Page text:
Shall not all these take up their taunt against him, with scoffing and riddles for him, and say,
“Woe to him who heaps up what is not his own—
for how long?—
and loads himself with pledges!”
Will not your debtors suddenly arise,
and those awake who will make you tremble?
Then you will be spoil for them.
Because you have plundered many nations,
all the remnant of the peoples shall plunder you,
for the blood of man and violence to the earth,
to cities and all who dwell in them.
“Woe to him who gets evil gain for his house,
to set his nest on high,
to be safe from the reach of harm!
You have devised shame for your house
by cutting off many peoples;
you have forfeited your life.
For the stone will cry out from the wall,
and the beam from the woodwork respond.
“Woe to him who builds a town with blood
and founds a city on iniquity!
Behold, is it not from the Lord of hosts
that peoples labor merely for fire,
and nations weary themselves for nothing?
For the earth will be filled
with the knowledge of the glory of the Lord
as the waters cover the sea.
“Woe to him who makes his neighbors drink—
you pour out your wrath and make them drunk,
in order to gaze at their nakedness!
You will have your fill of shame instead of glory.
Drink, yourself, and show your uncircumcision!
The cup in the Lord‘s right hand
will come around to you,
and utter shame will come upon your glory!
The violence done to Lebanon will overwhelm you,
as will the destruction of the beasts that terrified them,
for the blood of man and violence to the earth,
to cities and all who dwell in them.
“What profit is an idol
when its maker has shaped it,
a metal image, a teacher of lies?
For its maker trusts in his own creation
when he makes speechless idols!
Woe to him who says to a wooden thing, Awake;
to a silent stone, Arise!
Can this teach?
Behold, it is overlaid with gold and silver,
and there is no breath at all in it.
But the Lord is in his holy temple;
let all the earth keep silence before him.” – Habakkuk 2:6-20 ESV
In verse five, we get a glimpse of Babylon as it appears to Habakkuk and the people of Judah:
His greed is as wide as Sheol;
like death he has never enough.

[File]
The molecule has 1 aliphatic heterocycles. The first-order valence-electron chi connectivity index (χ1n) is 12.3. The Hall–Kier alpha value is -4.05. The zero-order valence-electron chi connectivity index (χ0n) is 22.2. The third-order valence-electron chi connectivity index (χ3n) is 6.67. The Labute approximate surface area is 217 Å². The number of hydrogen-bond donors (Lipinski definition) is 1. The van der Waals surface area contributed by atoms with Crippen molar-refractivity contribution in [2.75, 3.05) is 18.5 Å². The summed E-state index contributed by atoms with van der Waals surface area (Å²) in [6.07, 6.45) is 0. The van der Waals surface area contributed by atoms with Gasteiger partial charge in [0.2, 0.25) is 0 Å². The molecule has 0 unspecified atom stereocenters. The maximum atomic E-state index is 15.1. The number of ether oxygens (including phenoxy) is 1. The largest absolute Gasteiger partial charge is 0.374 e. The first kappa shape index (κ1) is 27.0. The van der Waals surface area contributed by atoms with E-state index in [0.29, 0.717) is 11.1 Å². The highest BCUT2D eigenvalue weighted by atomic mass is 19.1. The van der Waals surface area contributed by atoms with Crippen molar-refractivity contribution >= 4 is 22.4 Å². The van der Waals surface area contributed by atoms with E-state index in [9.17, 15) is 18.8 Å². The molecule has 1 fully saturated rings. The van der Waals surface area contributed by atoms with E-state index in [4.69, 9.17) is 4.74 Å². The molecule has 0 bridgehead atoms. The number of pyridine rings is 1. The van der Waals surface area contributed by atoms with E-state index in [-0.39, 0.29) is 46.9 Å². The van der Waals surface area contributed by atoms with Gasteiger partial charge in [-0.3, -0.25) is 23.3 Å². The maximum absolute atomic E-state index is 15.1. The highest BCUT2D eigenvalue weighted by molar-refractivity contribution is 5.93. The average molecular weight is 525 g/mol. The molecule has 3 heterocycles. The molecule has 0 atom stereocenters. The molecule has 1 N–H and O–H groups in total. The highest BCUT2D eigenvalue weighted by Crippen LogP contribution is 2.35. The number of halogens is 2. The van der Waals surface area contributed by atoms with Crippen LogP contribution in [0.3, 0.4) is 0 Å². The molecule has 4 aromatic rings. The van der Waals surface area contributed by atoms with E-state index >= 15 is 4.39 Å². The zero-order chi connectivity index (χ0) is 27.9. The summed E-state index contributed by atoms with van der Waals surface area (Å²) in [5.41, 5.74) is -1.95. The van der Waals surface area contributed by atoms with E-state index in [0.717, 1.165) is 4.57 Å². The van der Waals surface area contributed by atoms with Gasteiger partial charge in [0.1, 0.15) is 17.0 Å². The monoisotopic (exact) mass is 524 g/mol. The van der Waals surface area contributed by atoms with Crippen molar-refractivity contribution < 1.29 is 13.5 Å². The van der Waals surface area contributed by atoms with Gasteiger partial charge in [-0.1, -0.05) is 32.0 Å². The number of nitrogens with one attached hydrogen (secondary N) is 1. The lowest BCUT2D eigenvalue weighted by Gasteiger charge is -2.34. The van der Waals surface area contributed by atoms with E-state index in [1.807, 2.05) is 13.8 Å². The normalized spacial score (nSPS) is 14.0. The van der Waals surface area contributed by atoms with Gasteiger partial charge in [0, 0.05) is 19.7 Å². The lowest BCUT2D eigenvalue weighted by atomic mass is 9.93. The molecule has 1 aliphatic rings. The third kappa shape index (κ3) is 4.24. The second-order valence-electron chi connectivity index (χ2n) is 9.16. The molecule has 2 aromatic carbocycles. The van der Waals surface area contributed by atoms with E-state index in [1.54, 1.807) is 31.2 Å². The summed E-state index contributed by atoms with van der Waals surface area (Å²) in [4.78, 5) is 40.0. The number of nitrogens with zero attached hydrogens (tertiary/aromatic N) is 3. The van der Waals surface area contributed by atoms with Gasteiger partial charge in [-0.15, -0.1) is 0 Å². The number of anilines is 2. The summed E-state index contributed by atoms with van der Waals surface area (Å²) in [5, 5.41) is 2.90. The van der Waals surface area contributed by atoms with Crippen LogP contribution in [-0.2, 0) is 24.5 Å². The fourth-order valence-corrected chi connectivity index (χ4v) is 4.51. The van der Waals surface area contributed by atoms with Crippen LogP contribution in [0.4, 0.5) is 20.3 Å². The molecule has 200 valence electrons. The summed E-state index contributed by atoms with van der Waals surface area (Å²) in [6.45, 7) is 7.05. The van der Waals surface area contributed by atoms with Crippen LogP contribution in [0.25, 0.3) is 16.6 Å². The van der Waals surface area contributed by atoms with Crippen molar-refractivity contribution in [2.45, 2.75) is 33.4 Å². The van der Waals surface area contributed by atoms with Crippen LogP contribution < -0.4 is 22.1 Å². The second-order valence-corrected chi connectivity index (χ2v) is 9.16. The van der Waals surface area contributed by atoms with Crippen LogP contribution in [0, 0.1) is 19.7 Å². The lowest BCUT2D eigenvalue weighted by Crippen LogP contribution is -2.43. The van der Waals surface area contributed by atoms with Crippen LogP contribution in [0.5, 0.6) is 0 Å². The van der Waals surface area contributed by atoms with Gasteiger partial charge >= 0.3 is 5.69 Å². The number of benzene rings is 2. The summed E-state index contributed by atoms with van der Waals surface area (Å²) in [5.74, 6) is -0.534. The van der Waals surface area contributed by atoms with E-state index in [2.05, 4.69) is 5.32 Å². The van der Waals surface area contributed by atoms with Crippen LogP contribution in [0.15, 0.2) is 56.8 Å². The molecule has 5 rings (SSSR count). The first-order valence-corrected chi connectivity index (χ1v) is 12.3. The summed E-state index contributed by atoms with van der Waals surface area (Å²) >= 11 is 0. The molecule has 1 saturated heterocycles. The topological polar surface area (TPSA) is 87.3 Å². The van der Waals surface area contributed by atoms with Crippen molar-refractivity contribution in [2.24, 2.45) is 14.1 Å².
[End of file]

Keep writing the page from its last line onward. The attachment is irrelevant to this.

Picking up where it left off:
He gathers for himself all nations
and collects as his own all peoples.
But God reveals to the prophet that things are about to change. Babylon’s stock is about to plummet. Its 15-minutes fame are about to come to an abrupt end. For years they had been forcing their will on weaker nations. Their wealth had grown through the accumulation of plunder and from the exorbitant interest rates they charged on loans. And God finally determines to answer one of Habakkuk’s first questions: When? But He does so by having the question posed by those who find themselves living under the heavy hand of Babylonian rule.
“But soon their captives will taunt them.
They will mock them, saying,
‘What sorrow awaits you thieves!
Now you will get what you deserve!
You’ve become rich by extortion,
but how much longer can this go on?’” – Habakkuk 2:6 NLT
When is God going to do something? When will He finally bring about justice and give to the Babylonians what they deserve? And while God does not provide a specific time frame or give Habakkuk a firm date, He does let the prophet know that the day of Babylon’s judgment is fast approaching. He tells Habakkuk that the day is coming when the captives of Babylon turn against them in rebellion.
They will turn on you and take all you have,
while you stand trembling and helpless. – Habakkuk 2:7 NLT
This would actually take place in 539 B.C., when the Medes and Persians, two nations who had suffered at the hands of the Babylonians, would rise up and destroy their oppressor. The Babylonians would find themselves at the receiving end of the violence and persecution they had meted out to others. The Babylonians had built a great city, but had done so on the blood of others. They had made themselves a great nation by greedily plundering other, weaker nations. They had showed no mercy in the process. And God warns them:
What sorrow awaits you who build cities
with money gained through murder and corruption! – Habakkuk 2:12 NLT
God pronounces five woes on the Babylonians. And right in the middle of this section, God announces that all their efforts at glory and fame will amount to nothing, because God has deemed it so.
Has not the Lord of Heaven’s Armies promised
that the wealth of nations will turn to ashes?
They work so hard,
but all in vain! – Habakkuk 2:13 NLT